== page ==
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Vincent G.,IRD Montpellier | Vincent G.,World Agroforestry Center Asia | Azhima F.,World Agroforestry Center Asia | Joshi L.,World Agroforestry Center Asia | And 2 more authors.
Forests Trees and Livelihoods | Year: 2011

Many rubber smallholdings in Indonesia have developed into rubber agroforests as a result of the extensive management of the plantation. The resulting complex multi-species agroforests have a number of environmentally beneficial characteristics including a high level of natural biodiversity. Most environmental benefits would be significantly enhanced if these systems were not taken periodically through a new cycle of slash-and-burn, as normally happens when latex yield drops to uneconomic levels. This paper explores, from an agroecological perspective, the potential for such cyclical systems to be developed into permanent agroforests providing sustained latex yield over a longer time frame without a slash-and-burn intervention. Evidence is provided from direct observations, interviews with farmers and the results of specific agronomic experiments. Enrichment planting of seedling or grafted-clonal rubber plants into existing rubber agroforests resulted in low growth rates as a result of shading from canopy trees and probably below-ground competition. Below-ground competition also probably continued to limit rubber growth at the sapling and pole stage within agroforests. High investment has to be made in physical protection to prevent mortality of planted rubber in agroforests due to wild pig damage. However, direct grafting of clonal buds onto naturally regenerated rubber seedlings within agroforests provides a potential technical alternative. It is concluded that, though technically possible, such development towards permanent forest cover implies a significant change in management strategy and is unlikely to develop spontaneously on a wide scale in the study area in Jambi Province, Indonesia. © 2011 A B Academic Publishers. Source

Mulia R.,World Agroforestry Center Asia | Dupraz C.,French National Institute for Agricultural Research | van Noordwijk M.,World Agroforestry Center Asia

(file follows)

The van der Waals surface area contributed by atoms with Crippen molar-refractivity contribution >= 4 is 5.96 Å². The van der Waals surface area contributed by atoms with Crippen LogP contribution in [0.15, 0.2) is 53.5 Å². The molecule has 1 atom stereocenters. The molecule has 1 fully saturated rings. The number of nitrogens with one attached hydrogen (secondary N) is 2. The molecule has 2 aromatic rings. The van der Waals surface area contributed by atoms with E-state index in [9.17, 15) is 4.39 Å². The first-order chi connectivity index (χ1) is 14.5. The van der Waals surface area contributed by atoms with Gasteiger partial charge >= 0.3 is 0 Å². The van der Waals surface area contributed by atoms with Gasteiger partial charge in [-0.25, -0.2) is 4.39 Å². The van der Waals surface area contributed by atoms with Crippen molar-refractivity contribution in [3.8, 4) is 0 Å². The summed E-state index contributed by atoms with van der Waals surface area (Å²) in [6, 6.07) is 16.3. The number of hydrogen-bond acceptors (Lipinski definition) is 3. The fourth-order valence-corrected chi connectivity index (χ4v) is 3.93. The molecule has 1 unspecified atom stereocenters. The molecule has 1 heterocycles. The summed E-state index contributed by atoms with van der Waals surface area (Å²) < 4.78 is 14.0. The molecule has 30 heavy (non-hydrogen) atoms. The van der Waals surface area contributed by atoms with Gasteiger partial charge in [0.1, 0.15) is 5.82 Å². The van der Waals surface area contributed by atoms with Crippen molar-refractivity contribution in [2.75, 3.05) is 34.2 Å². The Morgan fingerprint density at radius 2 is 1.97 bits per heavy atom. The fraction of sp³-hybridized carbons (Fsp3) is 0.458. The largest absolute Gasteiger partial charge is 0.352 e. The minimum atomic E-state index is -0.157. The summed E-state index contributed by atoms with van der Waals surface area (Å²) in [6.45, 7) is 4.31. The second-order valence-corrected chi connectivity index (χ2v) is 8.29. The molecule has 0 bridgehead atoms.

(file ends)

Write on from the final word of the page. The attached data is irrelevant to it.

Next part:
Plant and Soil | Year: 2010

Dynamic models of tree root growth and function have to reconcile the architectural rules for coarse root topology with the dynamics of fine root growth (and decay) in order to predict the strategic plus opportunistic behaviour of a tree root system in a heterogeneous soil. We present an algorithm for a 3D model based on both local (soil voxel level) and global (tree level) controls of root growth, with development of structural roots as a consequence of fine root function, rather than as driver. The suggested allocation rules of carbon to fine root growth in each rooted voxel depend on the success in water uptake in this voxel during the previous day, relative to overall supply and demand at plant level. The allocated C in each voxel is then split into proliferation (within voxel growth) and extension into neighbouring voxels (colonisation), with scale-dependent thresholds and transfer coefficients. The fine root colonisation process defines a dynamic and spatially explicit demand for transport functions. C allocation to development of a coarse root infrastructure linking all rooted voxels depends on the apparent need for adjustment of root diameter to meet the topologically defined sap flow through this voxel during the previous day. The allometric properties of the coarse root system are maintained to be in line with fractal branching theory. The model can predict the dynamics of the shape and structure (fine root density, coarse root topology and biomass) of the root system either independently of soil conditions (purely genetically-driven) or including both the genetic and environmental effects of roots interacting with soil water supply and its external replenishment, linking in with existing water balance models. Sensitivity of the initial model to voxel dimensions was addressed through explicit scaling rules resulting in scale-independent parameters. The model was parameterised for two tree species: hybrid walnut (Juglans nigra × regia) and wild cherry (Prunus avium L.) using results of a pot experiment. The model satisfactorily predicted the root growth behaviour of the two species. The model is sparse in parameters and yet applicable to heterogeneous soils, and could easily be upgraded to include additional local influences on root growth (and decay) such as local success in nutrient uptake or dynamic soil physical properties. © 2010 The Author(s). Source

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